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Comic Book Six Degrees – C.C. Beck to J.H. Williams III

As suggested by Jenos Idanian #13, the idea behind this game is to connect two comic creators to each other through artists/writers that they have jointly worked together with, in as few links as possible.

For instance, take connecting John Byrne and John Buscema.

Byrne drew Captain America with writer Roger Stern
Roger Stern wrote Avengers with artist John Buscema.

That’s a simple one, but presumably there are more difficult ones out there.

I’ll try to keep the ground rules brief.
1. We’re only using writers and pencilers for this game. No offense to inkers, colorists and letterers, but it makes this too easy if we count them.
2. Plotting counts as writing and breakdowns/layouts count for penciling. Finishes SHOULD count, but I’m not counting them for the same basic reason of #1.
3. Alterations by another penciler don’t count as a connection to the first penciler. Basically, you’re never going to connect an artist with another artist. You can connect writers with each other, though, if they co-wrote (or plotted/scripted) a story. And obviously if an artist wrote a story, you can connect an artist with another artist in that fashion (like John Byrne can connect with Jerry Ordway from Byrne writing stories Ordway penciled).
4. Only comic book stories count. No pin-ups.
5. If a comic story contains multiple writers and artists, it’s up to you to prove that the given writer actually wrote the page in the comic that the artist drew.

Every installment, whoever connects the two creators in the least amount of turns gets to pick the next match (in the event of a tie, the winner is chosen randomly among the people who sent in challenges for the next match.

NOTE: When you folks send in your answers, please include your suggestion for the next match in the event that your answer is chosen. And demonstrate that it IS possible to connect your two suggested choices within six moves. Thanks!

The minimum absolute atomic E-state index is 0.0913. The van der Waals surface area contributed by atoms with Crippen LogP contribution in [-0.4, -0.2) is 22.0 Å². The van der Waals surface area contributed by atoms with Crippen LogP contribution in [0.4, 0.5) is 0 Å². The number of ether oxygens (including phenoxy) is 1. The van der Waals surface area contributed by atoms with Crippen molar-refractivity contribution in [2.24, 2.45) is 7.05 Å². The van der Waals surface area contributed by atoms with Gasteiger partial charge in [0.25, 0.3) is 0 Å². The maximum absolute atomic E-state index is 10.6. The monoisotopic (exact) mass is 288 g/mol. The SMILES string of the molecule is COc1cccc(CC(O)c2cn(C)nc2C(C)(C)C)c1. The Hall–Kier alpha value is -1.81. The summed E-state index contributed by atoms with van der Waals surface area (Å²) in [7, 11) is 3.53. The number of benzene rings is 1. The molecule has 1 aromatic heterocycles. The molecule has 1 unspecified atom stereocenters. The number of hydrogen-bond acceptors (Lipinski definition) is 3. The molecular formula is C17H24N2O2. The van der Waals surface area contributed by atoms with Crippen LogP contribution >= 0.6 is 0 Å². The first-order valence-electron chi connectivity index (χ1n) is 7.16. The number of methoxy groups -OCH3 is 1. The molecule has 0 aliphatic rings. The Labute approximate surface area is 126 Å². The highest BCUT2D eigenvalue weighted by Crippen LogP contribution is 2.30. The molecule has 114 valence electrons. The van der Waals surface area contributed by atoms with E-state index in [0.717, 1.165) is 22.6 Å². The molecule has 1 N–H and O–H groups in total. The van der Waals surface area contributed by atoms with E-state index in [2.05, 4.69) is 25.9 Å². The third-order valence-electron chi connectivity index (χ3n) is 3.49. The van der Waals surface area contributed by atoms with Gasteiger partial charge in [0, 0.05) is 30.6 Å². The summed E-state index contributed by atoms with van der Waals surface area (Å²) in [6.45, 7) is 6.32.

Last week’s match-up was Terry Kavanagh to Terry Moore. A bunch of people used a move that I’m now outlawing, but I figure I have to allow it this time. Lynn J. was the randomly selected winner. Here is how s/he connected the two:

Terry Kavanagh to Deodato Studios in Avengers: The Crossing
Deodato Studios to Terry Moore in Lady Supreme #1

In the future, you can’t use Studios like that, as we don’t know if the same artists ACTUALLY worked on both books.

Lynn’s challenge is…

C.C. Beck to J.H. Williams III

E-mail me your answers at bcronin@comicbookresources.com. Do NOT post your answers in the comments section!

Whoever connects the two characters in the least amount of creators gets to pick the connection for next time around (I’ll pick a random winner in the event of a tie)!

Trade paperbacks, older editions, and miscellaneous for May 2015


Here’s another post that’s a bit late, but that’s the way it is! You know you love it when I blather on about comics, so join me under the cut!
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Our Saturday in Olympia

…and by that I naturally mean our annual class trip to the Olympia Comics Festival. Continue Reading »

Flippin’ through Previews – June 2015

Sinestro-14-var-56e3a (2)

It’s a week late, but for some, it’s still too soon! Let’s dive into Previews #321 and see what’s the haps!
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Things That Turned Out Bad – Power Girl’s Magical Virgin Pregnancy

In this column, I will spotlight plotlines by writers that probably weren’t a good idea at the time and have only become more problematic in retrospect. I’ll try to stick with stuff that’s more ill-conceived than flat-out offensive (like racist stereotypes of characters during the 1940s).

Today, based on suggestions by readers Shaun M. and Luke M., we take a look at Power Girl’s magical pregnancy…
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House to Astonish Episode 133

It’s been a busy little week of news, and Paul and I have got chat about the Wicked and the Divine heading to TV, Tilda Swinton potentially joining the cast of Doctor Strange, the Lumberjanes movie landing at Fox, Stephen Amell’s dalliance with WWE, Mark Paniccia’s step up to X-Men senior group editor, the post-Secret Wars Marvel teasers, Brian Bendis and David Marquez’s Invincible Iron Man and DC’s half-page ads. We’ve also got reviews of The Covenant, Bizarro and Airboy, and the Official Handbook of the Official Handbook of the Marvel Universe is what it eats. All this plus Gary Oldman Logan, Rage Twix and Fear Twix, and Formula One’s legendary piranha pit crews.